Dylan Mortensen: Idaho Murder Survivor Didn't Call Police Because She Thought Noise She Heard Was of Partying and Brian Kohberger Was a Guest

Mortensen and Bethany Funke, both 21, were both at home when the deaths occurred, but the killer didn't touch any of them.

A survivor of the Idaho University killings reportedly thought that the sounds of her four housemates being brutally slaughtered were sounds of college students partying in the house and may have passed out after running into the accused killed Bryan Kohberger. This was one of the reasons she waited for eight hours to make a 911 call.

Dylan Mortensen, 21, allegedly cried out to her friends to calm down after mistaking the commotion for a party, a source familiar with the situation told NewsNation. In fact, according to the source, she also initially believed that Kohberger was a guest after she ran into him while he was fleeing the scene.

Unaware Roommate

Dylan Mortensen
Dylan Mortensen Twitter

There have been several questions surrounding the murders of the four University of Idaho students. Many questioned why it took Mortensen, one of the two survivors of the killings took eight hours to call the police.

It has now been revealed that Mortensen believed that her four friends were partying along with other college students when Kohberger was actually killing them in the early hours of November 13.

Dylan Mortensen
Dylan Mortensen, 21, (extreme left) and Bethany Funke, 21 (extreme right), the two survivors, with the four slain Idaho students Twitter

In fact, Mortensen reportedly called out to her friends and roommates to remain quiet. She allegedly opened her bedroom door around 4 am and yelled: "Calm down, you're being loud!" and "I'm trying to sleep!"

The insider said that she then shut and locked her door.

That night, Mortensen opened her door once more after hearing more loud noises and spotted the alleged murderer, whom she mistakenly believed to be a partygoer, the source claimed.

In another report, Mortensen claimed to have seen a mysterious "figure clad in black clothing and a mask" walking past her in the direction of the house's back exit soon after 4 am on November 13.

Bryan Kohberger
Bryan Kohberger Twitter

It took another eight hours before the cops were contacted at the off-campus residence. Authorities estimate that the four students were slain between 4 am and 4:25 am.

Sleeping With the Dead

Kohberger was arrested in December from the home of his parent in Pennsylvania. He has been charged with the murders of Kaylee Goncalves, 21, Madison Mogen, 21, Xana Kernodle, 20, and Ethan Chapin, 20.

Dylan Mortensen
Dylan Mortensen Twitter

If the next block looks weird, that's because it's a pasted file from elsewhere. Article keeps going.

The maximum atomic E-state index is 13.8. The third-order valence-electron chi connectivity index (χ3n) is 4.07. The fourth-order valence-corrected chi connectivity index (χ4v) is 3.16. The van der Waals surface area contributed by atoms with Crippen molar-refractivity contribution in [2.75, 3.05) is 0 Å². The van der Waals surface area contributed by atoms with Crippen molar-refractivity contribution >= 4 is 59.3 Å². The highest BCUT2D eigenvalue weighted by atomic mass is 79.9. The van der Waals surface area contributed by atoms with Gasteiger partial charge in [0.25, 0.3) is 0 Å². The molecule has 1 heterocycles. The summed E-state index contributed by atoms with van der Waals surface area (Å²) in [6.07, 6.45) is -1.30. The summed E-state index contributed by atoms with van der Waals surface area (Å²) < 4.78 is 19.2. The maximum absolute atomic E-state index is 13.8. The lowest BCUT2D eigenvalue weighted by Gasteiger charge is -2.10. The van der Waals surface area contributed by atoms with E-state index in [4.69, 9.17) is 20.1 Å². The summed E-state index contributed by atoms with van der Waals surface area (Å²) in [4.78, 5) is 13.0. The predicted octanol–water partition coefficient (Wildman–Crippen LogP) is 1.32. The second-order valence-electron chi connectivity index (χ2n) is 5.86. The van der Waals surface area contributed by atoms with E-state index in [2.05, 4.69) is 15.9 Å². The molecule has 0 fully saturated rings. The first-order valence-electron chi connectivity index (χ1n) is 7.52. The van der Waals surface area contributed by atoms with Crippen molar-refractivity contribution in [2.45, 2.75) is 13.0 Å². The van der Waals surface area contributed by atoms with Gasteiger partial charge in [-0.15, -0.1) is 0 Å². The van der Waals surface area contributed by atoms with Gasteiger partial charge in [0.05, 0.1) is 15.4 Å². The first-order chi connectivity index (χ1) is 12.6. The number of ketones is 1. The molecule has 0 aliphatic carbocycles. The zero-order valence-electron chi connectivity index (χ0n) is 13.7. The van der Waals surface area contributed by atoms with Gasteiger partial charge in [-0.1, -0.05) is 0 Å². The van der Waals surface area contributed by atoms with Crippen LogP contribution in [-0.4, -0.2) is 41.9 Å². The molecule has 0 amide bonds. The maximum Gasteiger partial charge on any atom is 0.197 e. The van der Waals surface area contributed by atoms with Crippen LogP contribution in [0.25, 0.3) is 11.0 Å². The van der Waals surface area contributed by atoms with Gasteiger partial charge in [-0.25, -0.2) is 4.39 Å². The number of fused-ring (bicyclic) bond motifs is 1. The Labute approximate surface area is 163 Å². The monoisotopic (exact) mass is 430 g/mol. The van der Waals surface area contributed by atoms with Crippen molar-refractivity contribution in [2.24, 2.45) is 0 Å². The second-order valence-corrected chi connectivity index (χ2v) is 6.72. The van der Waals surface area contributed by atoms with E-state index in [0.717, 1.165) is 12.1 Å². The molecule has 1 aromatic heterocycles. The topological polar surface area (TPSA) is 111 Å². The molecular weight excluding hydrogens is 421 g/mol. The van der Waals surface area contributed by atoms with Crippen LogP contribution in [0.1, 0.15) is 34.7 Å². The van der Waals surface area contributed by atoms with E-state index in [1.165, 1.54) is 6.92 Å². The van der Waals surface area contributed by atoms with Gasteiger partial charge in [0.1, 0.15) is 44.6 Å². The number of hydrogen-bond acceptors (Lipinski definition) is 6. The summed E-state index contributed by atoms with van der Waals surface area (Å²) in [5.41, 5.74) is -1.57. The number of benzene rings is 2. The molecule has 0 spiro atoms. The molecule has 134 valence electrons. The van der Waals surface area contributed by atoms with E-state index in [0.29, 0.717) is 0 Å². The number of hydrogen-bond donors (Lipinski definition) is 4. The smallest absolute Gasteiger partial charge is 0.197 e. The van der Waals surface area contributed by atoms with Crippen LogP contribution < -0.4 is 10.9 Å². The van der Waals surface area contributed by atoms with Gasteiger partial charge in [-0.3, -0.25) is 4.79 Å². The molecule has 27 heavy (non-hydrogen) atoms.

Mortensen and Bethany Funke, 21, were both at home when the deaths occurred, but the killer didn't touch any of them. Speculators in the shocking case questioned why the surviving roommates waited eight hours before calling the police after the murders.

According to the preliminary information from an affidavit that was made public in January, one of the surviving roommates opened her door to discover a man who was "dressed in dark clothing and a mask" and had bushy eyebrows.

While the reason it took the two surviving roommates eight hours to alert the police is still unknown, former FBI agent Jennifer Coffindaffer speculated Mortensen may have been paralyzed with dread after seeing an unknown man inside her home late at night wearing all black and a mask.

Mortensen may have "passed out" as a result of stress or panic after confronting Kohberger, according to Coffindaffer.

"Let's talk DM: -21 -Late -Possibly under the influence -Face to Face with stranger in black feet away -Froze due to Fear -Locked herself in BR -I believe DM passed out from trauma/fear/stress -To think you could be killed is gripping; I know #idahosuspect," she tweeted Jan. 6.

Besides, Coffindaffer also posted an article from Medical News Today that explains the fight, flight or freeze response, and how it exists to "keep people safe, preparing them to face, escape, or hide from danger."

Dylan Mortensen
Dylan Mortensen Twitter

The article claims that while someone who is "frozen" in fear is powerless to stop the threat, they are "extremely alert." Another possible reaction is tonic immobility, also known as "flop," which is the full loss of bodily or mental awareness and may even involve fainting.

This comes as fresh details regarding the horrific killings verified Kaycee Goncalves and Madison Mogen were killed first, followed by Ethan Chapin and Xana Kernodle on the second story of the house.

Kernodle apparently tried to fight the killer and repeatedly tried to snatch the knife from suspect Kohberger as he repeatedly stabbed Chapin, who was killed in the doorway of Kernodle's room.

Her fingers were covered with severe cuts. Chapin reportedly had his neck slit.

It was also recently revealed that there are chances of the court in Kohberger's upcoming trial lifting the present gag order on the victims' families, who might be required to appear as witnesses.

As a result of the case's extensive media coverage, Latah County Magistrate Judge Megan Marshall issued the broad gag order in January, prohibiting lawyers, law enforcement officials, and anyone else connected to the case from speaking or writing about it.

Marshall stated in the gag order that the limitation on communication was required to safeguard Kohberger's right to a fair trial.